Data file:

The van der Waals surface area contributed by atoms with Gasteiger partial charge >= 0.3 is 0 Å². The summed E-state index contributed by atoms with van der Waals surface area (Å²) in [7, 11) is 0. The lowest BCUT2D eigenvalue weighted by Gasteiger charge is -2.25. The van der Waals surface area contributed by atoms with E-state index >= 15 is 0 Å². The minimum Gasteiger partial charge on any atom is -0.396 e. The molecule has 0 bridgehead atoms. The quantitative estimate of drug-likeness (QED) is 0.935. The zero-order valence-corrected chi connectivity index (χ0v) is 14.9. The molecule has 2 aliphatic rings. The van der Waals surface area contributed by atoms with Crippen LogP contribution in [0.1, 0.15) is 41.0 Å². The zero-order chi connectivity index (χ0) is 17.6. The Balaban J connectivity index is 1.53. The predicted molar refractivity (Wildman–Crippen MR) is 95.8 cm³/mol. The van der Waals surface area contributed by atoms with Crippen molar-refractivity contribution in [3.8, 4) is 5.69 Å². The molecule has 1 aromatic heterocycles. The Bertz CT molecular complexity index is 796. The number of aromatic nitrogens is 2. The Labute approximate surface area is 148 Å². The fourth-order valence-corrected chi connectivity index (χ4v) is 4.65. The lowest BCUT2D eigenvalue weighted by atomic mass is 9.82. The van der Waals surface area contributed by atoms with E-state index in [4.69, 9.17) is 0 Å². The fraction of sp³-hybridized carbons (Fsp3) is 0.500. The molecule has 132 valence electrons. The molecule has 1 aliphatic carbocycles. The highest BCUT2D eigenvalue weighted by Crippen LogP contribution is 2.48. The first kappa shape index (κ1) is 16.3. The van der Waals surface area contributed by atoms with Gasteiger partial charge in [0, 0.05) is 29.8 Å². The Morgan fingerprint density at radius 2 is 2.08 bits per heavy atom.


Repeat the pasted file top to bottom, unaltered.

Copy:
The van der Waals surface area contributed by atoms with Gasteiger partial charge >= 0.3 is 0 Å². The summed E-state index contributed by atoms with van der Waals surface area (Å²) in [7, 11) is 0. The lowest BCUT2D eigenvalue weighted by Gasteiger charge is -2.25. The van der Waals surface area contributed by atoms with E-state index >= 15 is 0 Å². The minimum Gasteiger partial charge on any atom is -0.396 e. The molecule has 0 bridgehead atoms. The quantitative estimate of drug-likeness (QED) is 0.935. The zero-order valence-corrected chi connectivity index (χ0v) is 14.9. The molecule has 2 aliphatic rings. The van der Waals surface area contributed by atoms with Crippen LogP contribution in [0.1, 0.15) is 41.0 Å². The zero-order chi connectivity index (χ0) is 17.6. The Balaban J connectivity index is 1.53. The predicted molar refractivity (Wildman–Crippen MR) is 95.8 cm³/mol. The van der Waals surface area contributed by atoms with Crippen molar-refractivity contribution in [3.8, 4) is 5.69 Å². The molecule has 1 aromatic heterocycles. The Bertz CT molecular complexity index is 796. The number of aromatic nitrogens is 2. The Labute approximate surface area is 148 Å². The fourth-order valence-corrected chi connectivity index (χ4v) is 4.65. The lowest BCUT2D eigenvalue weighted by atomic mass is 9.82. The van der Waals surface area contributed by atoms with E-state index in [4.69, 9.17) is 0 Å². The fraction of sp³-hybridized carbons (Fsp3) is 0.500. The molecule has 132 valence electrons. The molecule has 1 aliphatic carbocycles. The highest BCUT2D eigenvalue weighted by Crippen LogP contribution is 2.48. The first kappa shape index (κ1) is 16.3. The van der Waals surface area contributed by atoms with Gasteiger partial charge in [0, 0.05) is 29.8 Å². The Morgan fingerprint density at radius 2 is 2.08 bits per heavy atom.